Narrated by Gibson Frazier
Length: 11 hours 27 minutes
The Meisenheimer clan didn’t originate in Beatrice, Missouri, but in war-torn Germany, where their flight to America began. Jetta, a tall and handsome woman, was already pregnant with her first child when she and her new husband, Frederick, boarded the ship that would take them to the land of opportunity and freedom. And though Missouri was not their chosen arrival spot, it was the place that their son, Joseph, was born, and where they decided to put down roots that would extend into a beautiful and crowded family tree. Frederick and Jetta’s story, and indeed the story of the whole family, is narrated here by their grandson James. From their first ventures into capitalism with the christening of their own unusual restaurant to the stories of Jetta’s two children, who are born, grow, and take spouses, to the early 50s when James and his two brothers are born, Alex George tells the story of a family with unusually deep bonds, and music in their very souls. At times funny, and often tragic, A Good American takes the immigrant story and does what no other writer manages to do: examine each member of the family with a microscopic and heartfelt lens. Trials. Tragedies. Redemption. All are here for the taking, both gleefully and sorrowfully recounted as the family’s fortunes both publically and privately wax and wane. Both original and colorful, these are the Meisenheimers: temperamental and mischievous, loyal and diffident, but at their core, good Americans.
This book has garnered many awards and the love of many readers. I would have to agree with all who have lauded it and say that it was one of the most interesting and entertaining audiobooks that I’ve listened to in a very long time. The audio version is narrated by Gibson Frazier, who is the voice of James, a third generation Meisenheimer. Frazier is an excellent narrator for this tale, wry and witty when the narrative commands it, and somber and reflective when things for the family go awry. I grew to think of him as James, his voice and inflection embodying the young man so perfectly that the book almost felt like a family biography. In fact, my husband asked me if this was a true story as I was listening.
When Frederick and Jetta step onto the boat that will take them to America, they are headed for New Orleans, the home of jazz. But due to Jetta’s advanced pregnancy, they are waylaid in Missouri, where Frederick sees kindness and attentiveness in all the people he encounters in the town. The decision is made to stay and the lives of the couple begin to flourish in ways they would have never imagined. The birth of two healthy children in Missouri is Yetta’s dream, but Frederick has a passion for music and entrepreneurship in equal measure, and soon the family is embarking on new and exciting paths that allow Frederick’s passions to be explored fully. It’s humbling to see how the family that arrived with nothing slowly climbs the ladder of success, becoming a fixture of the town that graciously welcomed them with open arms.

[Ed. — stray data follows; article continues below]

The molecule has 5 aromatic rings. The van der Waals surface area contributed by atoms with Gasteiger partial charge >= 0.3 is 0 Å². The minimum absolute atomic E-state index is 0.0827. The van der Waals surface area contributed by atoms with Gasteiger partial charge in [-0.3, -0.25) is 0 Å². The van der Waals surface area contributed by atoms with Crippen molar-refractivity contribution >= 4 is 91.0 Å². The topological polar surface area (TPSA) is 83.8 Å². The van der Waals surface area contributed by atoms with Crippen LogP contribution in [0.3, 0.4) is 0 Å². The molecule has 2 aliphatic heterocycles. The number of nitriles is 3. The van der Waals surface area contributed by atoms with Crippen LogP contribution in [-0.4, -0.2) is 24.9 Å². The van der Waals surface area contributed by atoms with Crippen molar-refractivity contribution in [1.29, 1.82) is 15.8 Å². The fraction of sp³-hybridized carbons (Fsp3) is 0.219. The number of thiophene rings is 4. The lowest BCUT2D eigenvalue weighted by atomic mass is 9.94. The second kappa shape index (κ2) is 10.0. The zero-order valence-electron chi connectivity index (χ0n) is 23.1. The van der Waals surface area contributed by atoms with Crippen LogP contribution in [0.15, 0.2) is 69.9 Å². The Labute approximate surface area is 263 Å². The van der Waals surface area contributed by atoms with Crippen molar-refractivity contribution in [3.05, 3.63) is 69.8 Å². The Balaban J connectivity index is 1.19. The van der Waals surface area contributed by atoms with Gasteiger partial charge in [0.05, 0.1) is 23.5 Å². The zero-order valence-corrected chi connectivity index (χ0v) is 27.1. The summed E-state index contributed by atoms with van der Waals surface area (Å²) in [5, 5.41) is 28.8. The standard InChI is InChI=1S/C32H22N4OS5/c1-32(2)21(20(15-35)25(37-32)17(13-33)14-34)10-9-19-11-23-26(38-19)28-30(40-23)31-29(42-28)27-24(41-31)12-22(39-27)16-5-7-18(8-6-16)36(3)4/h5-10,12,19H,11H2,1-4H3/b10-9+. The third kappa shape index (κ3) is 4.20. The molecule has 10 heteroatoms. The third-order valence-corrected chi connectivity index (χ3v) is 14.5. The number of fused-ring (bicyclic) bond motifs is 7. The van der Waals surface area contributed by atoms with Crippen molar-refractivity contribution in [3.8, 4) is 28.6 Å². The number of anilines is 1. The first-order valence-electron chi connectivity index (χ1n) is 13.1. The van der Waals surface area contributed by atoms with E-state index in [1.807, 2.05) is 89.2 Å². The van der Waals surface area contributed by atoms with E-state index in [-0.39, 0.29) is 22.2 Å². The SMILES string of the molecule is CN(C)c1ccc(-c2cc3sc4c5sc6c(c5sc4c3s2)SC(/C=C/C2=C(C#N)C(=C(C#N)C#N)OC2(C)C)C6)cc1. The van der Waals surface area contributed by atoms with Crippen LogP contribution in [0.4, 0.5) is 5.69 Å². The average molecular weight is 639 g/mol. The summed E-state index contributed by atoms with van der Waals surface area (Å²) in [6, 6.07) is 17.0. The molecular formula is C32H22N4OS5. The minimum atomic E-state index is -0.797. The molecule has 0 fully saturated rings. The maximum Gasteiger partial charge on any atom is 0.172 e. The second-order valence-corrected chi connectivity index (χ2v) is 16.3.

Frederick and Jetta’s two children, Joseph and Rosa, couldn’t be more different. Joseph wants to follow in his father’s footsteps, but Rosa is rather bookish and studious. Through the voice of James, the listener hears all about the foibles and triumphs of the family, the brush with racism that tears a schism in the town, and their eventual turn to a new type of business. This tale is told with humor and love, and the author doesn’t for a moment forget that the reader is connecting more and more deeply with the Meisenheimers as the chapters plow ahead. But there are secrets deeply buried in the family’s closet that will take years to escape, and amid the laughter, there is terrible guilt and regret.
The years that recount James and his brothers’ life stories was a particularly engrossing section for me. I’m not sure if this was because these sections were more current and I could relate to them a little more, or because this was when the tale truly came alive for me and the heartbreak and laughter became deeper and more mature. What I loved about this book is that no detail was spared; Every character and situation got their own time to shine and then fade into the background. I also loved that the tale didn’t end, per se. It left the reader looking forward into the new generation and revealed long-held nuggets of wisdom and secrecy. I was so fond of this family that I became a little bereft when the tale was finished and Frazier uttered his last line.
For those readers who love multigenerational sagas that have an equal measure of humor and heartache, this is a natural winner. There aren’t an overabundance of characters to keep straight and the author does a great job of plotting the whole story so that it feels like a beautiful aria, full of crescendos and declines. I loved this book, and feel that many others will too—not only for its readability and perfect pacing, but for the way the characters cling to your heartstrings long after you’ve listened to the final chapter. Highly recommended.
This book was provided as a complimentary review copy.